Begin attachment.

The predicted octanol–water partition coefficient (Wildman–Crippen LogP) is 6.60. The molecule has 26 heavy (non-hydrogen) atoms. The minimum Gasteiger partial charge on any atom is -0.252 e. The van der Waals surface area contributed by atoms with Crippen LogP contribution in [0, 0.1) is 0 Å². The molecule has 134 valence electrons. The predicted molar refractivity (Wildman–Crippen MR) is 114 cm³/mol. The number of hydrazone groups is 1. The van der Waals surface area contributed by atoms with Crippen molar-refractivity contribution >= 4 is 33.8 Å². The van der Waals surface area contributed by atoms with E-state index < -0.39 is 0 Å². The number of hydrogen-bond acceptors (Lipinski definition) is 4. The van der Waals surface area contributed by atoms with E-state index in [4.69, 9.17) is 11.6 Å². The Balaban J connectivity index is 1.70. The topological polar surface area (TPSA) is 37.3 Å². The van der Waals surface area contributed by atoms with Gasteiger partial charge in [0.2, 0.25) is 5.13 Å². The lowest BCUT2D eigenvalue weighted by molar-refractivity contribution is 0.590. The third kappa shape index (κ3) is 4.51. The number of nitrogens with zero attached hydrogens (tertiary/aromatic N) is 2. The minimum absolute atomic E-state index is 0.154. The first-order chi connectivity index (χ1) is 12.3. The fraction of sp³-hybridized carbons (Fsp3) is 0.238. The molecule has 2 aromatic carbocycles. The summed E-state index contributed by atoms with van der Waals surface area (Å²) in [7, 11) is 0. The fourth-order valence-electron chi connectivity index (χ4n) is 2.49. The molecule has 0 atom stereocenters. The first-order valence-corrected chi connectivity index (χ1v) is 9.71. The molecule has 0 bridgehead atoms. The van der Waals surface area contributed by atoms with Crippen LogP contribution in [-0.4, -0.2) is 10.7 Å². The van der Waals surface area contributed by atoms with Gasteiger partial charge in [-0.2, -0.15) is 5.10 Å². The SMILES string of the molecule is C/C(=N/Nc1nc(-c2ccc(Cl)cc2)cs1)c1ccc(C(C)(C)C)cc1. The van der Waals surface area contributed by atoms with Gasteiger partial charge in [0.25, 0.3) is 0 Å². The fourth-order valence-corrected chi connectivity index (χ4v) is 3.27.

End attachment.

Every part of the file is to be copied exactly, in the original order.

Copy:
The predicted octanol–water partition coefficient (Wildman–Crippen LogP) is 6.60. The molecule has 26 heavy (non-hydrogen) atoms. The minimum Gasteiger partial charge on any atom is -0.252 e. The van der Waals surface area contributed by atoms with Crippen LogP contribution in [0, 0.1) is 0 Å². The molecule has 134 valence electrons. The predicted molar refractivity (Wildman–Crippen MR) is 114 cm³/mol. The number of hydrazone groups is 1. The van der Waals surface area contributed by atoms with Crippen molar-refractivity contribution >= 4 is 33.8 Å². The van der Waals surface area contributed by atoms with E-state index < -0.39 is 0 Å². The number of hydrogen-bond acceptors (Lipinski definition) is 4. The van der Waals surface area contributed by atoms with E-state index in [4.69, 9.17) is 11.6 Å². The Balaban J connectivity index is 1.70. The topological polar surface area (TPSA) is 37.3 Å². The van der Waals surface area contributed by atoms with Gasteiger partial charge in [0.2, 0.25) is 5.13 Å². The lowest BCUT2D eigenvalue weighted by molar-refractivity contribution is 0.590. The third kappa shape index (κ3) is 4.51. The number of nitrogens with zero attached hydrogens (tertiary/aromatic N) is 2. The minimum absolute atomic E-state index is 0.154. The first-order chi connectivity index (χ1) is 12.3. The fraction of sp³-hybridized carbons (Fsp3) is 0.238. The molecule has 2 aromatic carbocycles. The summed E-state index contributed by atoms with van der Waals surface area (Å²) in [7, 11) is 0. The fourth-order valence-electron chi connectivity index (χ4n) is 2.49. The molecule has 0 atom stereocenters. The first-order valence-corrected chi connectivity index (χ1v) is 9.71. The molecule has 0 bridgehead atoms. The van der Waals surface area contributed by atoms with Crippen LogP contribution in [-0.4, -0.2) is 10.7 Å². The van der Waals surface area contributed by atoms with Gasteiger partial charge in [-0.2, -0.15) is 5.10 Å². The SMILES string of the molecule is C/C(=N/Nc1nc(-c2ccc(Cl)cc2)cs1)c1ccc(C(C)(C)C)cc1. The van der Waals surface area contributed by atoms with Gasteiger partial charge in [0.25, 0.3) is 0 Å². The fourth-order valence-corrected chi connectivity index (χ4v) is 3.27.